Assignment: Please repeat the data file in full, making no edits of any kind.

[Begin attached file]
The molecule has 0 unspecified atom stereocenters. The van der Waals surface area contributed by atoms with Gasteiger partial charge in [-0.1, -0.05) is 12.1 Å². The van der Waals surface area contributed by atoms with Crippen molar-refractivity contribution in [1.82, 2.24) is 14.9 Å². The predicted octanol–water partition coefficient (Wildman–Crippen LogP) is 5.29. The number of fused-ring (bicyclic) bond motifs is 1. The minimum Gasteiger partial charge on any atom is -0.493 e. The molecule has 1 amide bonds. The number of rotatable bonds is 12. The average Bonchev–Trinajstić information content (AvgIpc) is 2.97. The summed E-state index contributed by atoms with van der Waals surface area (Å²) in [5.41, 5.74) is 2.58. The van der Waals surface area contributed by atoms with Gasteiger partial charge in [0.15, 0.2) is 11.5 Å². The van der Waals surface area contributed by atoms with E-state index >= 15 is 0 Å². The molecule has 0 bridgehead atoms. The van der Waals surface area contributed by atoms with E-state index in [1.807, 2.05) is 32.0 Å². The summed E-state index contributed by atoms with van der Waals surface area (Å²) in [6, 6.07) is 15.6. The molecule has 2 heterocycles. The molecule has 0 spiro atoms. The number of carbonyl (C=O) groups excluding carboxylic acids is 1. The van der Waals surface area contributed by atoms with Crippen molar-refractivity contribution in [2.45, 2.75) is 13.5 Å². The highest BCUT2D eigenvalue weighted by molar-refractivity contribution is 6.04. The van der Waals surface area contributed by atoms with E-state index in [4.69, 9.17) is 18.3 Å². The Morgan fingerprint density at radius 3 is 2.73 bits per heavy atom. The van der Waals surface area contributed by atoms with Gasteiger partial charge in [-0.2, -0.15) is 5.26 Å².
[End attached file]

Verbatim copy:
The molecule has 0 unspecified atom stereocenters. The van der Waals surface area contributed by atoms with Gasteiger partial charge in [-0.1, -0.05) is 12.1 Å². The van der Waals surface area contributed by atoms with Crippen molar-refractivity contribution in [1.82, 2.24) is 14.9 Å². The predicted octanol–water partition coefficient (Wildman–Crippen LogP) is 5.29. The number of fused-ring (bicyclic) bond motifs is 1. The minimum Gasteiger partial charge on any atom is -0.493 e. The molecule has 1 amide bonds. The number of rotatable bonds is 12. The average Bonchev–Trinajstić information content (AvgIpc) is 2.97. The summed E-state index contributed by atoms with van der Waals surface area (Å²) in [5.41, 5.74) is 2.58. The van der Waals surface area contributed by atoms with Gasteiger partial charge in [0.15, 0.2) is 11.5 Å². The van der Waals surface area contributed by atoms with E-state index >= 15 is 0 Å². The molecule has 0 bridgehead atoms. The van der Waals surface area contributed by atoms with E-state index in [1.807, 2.05) is 32.0 Å². The summed E-state index contributed by atoms with van der Waals surface area (Å²) in [6, 6.07) is 15.6. The molecule has 2 heterocycles. The molecule has 0 spiro atoms. The number of carbonyl (C=O) groups excluding carboxylic acids is 1. The van der Waals surface area contributed by atoms with Crippen molar-refractivity contribution in [2.45, 2.75) is 13.5 Å². The highest BCUT2D eigenvalue weighted by molar-refractivity contribution is 6.04. The van der Waals surface area contributed by atoms with E-state index in [4.69, 9.17) is 18.3 Å². The Morgan fingerprint density at radius 3 is 2.73 bits per heavy atom. The van der Waals surface area contributed by atoms with Gasteiger partial charge in [-0.2, -0.15) is 5.26 Å².